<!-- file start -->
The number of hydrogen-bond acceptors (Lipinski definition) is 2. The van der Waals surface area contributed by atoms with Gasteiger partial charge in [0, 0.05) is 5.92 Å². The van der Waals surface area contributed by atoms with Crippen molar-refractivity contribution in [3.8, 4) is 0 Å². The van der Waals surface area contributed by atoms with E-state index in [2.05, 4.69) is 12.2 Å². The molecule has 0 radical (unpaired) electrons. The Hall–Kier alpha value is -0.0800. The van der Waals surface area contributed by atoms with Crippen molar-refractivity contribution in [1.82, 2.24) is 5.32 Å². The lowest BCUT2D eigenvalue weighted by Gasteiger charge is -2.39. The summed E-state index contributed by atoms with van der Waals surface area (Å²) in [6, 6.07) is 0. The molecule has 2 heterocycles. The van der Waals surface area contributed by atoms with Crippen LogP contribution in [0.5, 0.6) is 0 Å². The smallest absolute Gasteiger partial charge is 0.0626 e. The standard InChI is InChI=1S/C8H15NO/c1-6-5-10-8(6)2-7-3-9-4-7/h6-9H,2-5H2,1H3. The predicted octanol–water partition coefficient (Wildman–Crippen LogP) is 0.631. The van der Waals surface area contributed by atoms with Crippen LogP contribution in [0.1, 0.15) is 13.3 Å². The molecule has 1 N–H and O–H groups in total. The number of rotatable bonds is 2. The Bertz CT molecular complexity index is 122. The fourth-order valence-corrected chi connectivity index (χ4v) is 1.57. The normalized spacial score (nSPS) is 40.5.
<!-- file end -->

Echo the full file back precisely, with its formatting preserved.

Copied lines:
The number of hydrogen-bond acceptors (Lipinski definition) is 2. The van der Waals surface area contributed by atoms with Gasteiger partial charge in [0, 0.05) is 5.92 Å². The van der Waals surface area contributed by atoms with Crippen molar-refractivity contribution in [3.8, 4) is 0 Å². The van der Waals surface area contributed by atoms with E-state index in [2.05, 4.69) is 12.2 Å². The molecule has 0 radical (unpaired) electrons. The Hall–Kier alpha value is -0.0800. The van der Waals surface area contributed by atoms with Crippen molar-refractivity contribution in [1.82, 2.24) is 5.32 Å². The lowest BCUT2D eigenvalue weighted by Gasteiger charge is -2.39. The summed E-state index contributed by atoms with van der Waals surface area (Å²) in [6, 6.07) is 0. The molecule has 2 heterocycles. The van der Waals surface area contributed by atoms with Crippen LogP contribution in [0.5, 0.6) is 0 Å². The smallest absolute Gasteiger partial charge is 0.0626 e. The standard InChI is InChI=1S/C8H15NO/c1-6-5-10-8(6)2-7-3-9-4-7/h6-9H,2-5H2,1H3. The predicted octanol–water partition coefficient (Wildman–Crippen LogP) is 0.631. The van der Waals surface area contributed by atoms with Crippen LogP contribution in [0.1, 0.15) is 13.3 Å². The molecule has 1 N–H and O–H groups in total. The number of rotatable bonds is 2. The Bertz CT molecular complexity index is 122. The fourth-order valence-corrected chi connectivity index (χ4v) is 1.57. The normalized spacial score (nSPS) is 40.5.